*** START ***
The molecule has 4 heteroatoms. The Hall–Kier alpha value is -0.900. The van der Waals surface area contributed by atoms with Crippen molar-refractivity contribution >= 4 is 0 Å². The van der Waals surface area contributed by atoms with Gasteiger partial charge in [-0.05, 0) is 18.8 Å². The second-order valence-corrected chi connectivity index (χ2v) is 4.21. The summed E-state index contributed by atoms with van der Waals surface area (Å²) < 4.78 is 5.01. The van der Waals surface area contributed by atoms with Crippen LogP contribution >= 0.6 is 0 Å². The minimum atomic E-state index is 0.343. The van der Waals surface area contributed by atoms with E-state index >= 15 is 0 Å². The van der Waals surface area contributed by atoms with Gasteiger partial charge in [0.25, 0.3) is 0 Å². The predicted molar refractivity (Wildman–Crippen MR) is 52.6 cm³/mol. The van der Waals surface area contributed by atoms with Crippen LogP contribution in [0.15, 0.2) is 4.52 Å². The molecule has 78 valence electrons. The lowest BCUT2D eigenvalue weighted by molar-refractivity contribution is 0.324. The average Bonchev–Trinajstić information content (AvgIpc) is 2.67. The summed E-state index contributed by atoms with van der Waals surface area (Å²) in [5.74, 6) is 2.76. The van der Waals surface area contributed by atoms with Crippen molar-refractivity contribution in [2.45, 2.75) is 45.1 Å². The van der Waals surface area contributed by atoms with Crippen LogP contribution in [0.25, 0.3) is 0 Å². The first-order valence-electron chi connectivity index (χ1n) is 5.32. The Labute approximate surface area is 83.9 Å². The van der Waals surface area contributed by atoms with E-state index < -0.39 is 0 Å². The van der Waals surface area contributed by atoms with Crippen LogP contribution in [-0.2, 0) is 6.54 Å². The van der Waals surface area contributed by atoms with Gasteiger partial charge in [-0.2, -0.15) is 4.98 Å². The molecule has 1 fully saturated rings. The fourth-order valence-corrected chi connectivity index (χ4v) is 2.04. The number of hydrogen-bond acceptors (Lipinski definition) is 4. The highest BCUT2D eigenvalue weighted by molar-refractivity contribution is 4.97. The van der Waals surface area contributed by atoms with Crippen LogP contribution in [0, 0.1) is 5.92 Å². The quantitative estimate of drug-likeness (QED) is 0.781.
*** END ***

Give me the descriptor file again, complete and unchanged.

The molecule has 4 heteroatoms. The Hall–Kier alpha value is -0.900. The van der Waals surface area contributed by atoms with Crippen molar-refractivity contribution >= 4 is 0 Å². The van der Waals surface area contributed by atoms with Gasteiger partial charge in [-0.05, 0) is 18.8 Å². The second-order valence-corrected chi connectivity index (χ2v) is 4.21. The summed E-state index contributed by atoms with van der Waals surface area (Å²) < 4.78 is 5.01. The van der Waals surface area contributed by atoms with Crippen LogP contribution >= 0.6 is 0 Å². The minimum atomic E-state index is 0.343. The van der Waals surface area contributed by atoms with E-state index >= 15 is 0 Å². The van der Waals surface area contributed by atoms with Gasteiger partial charge in [0.25, 0.3) is 0 Å². The predicted molar refractivity (Wildman–Crippen MR) is 52.6 cm³/mol. The van der Waals surface area contributed by atoms with Crippen LogP contribution in [0.15, 0.2) is 4.52 Å². The molecule has 78 valence electrons. The lowest BCUT2D eigenvalue weighted by molar-refractivity contribution is 0.324. The average Bonchev–Trinajstić information content (AvgIpc) is 2.67. The summed E-state index contributed by atoms with van der Waals surface area (Å²) in [5.74, 6) is 2.76. The van der Waals surface area contributed by atoms with Crippen molar-refractivity contribution in [2.45, 2.75) is 45.1 Å². The van der Waals surface area contributed by atoms with Crippen LogP contribution in [0.25, 0.3) is 0 Å². The first-order valence-electron chi connectivity index (χ1n) is 5.32. The Labute approximate surface area is 83.9 Å². The van der Waals surface area contributed by atoms with E-state index < -0.39 is 0 Å². The van der Waals surface area contributed by atoms with Crippen LogP contribution in [-0.2, 0) is 6.54 Å². The van der Waals surface area contributed by atoms with Gasteiger partial charge in [-0.2, -0.15) is 4.98 Å². The molecule has 1 fully saturated rings. The fourth-order valence-corrected chi connectivity index (χ4v) is 2.04. The number of hydrogen-bond acceptors (Lipinski definition) is 4. The highest BCUT2D eigenvalue weighted by molar-refractivity contribution is 4.97. The van der Waals surface area contributed by atoms with Crippen LogP contribution in [0, 0.1) is 5.92 Å². The quantitative estimate of drug-likeness (QED) is 0.781.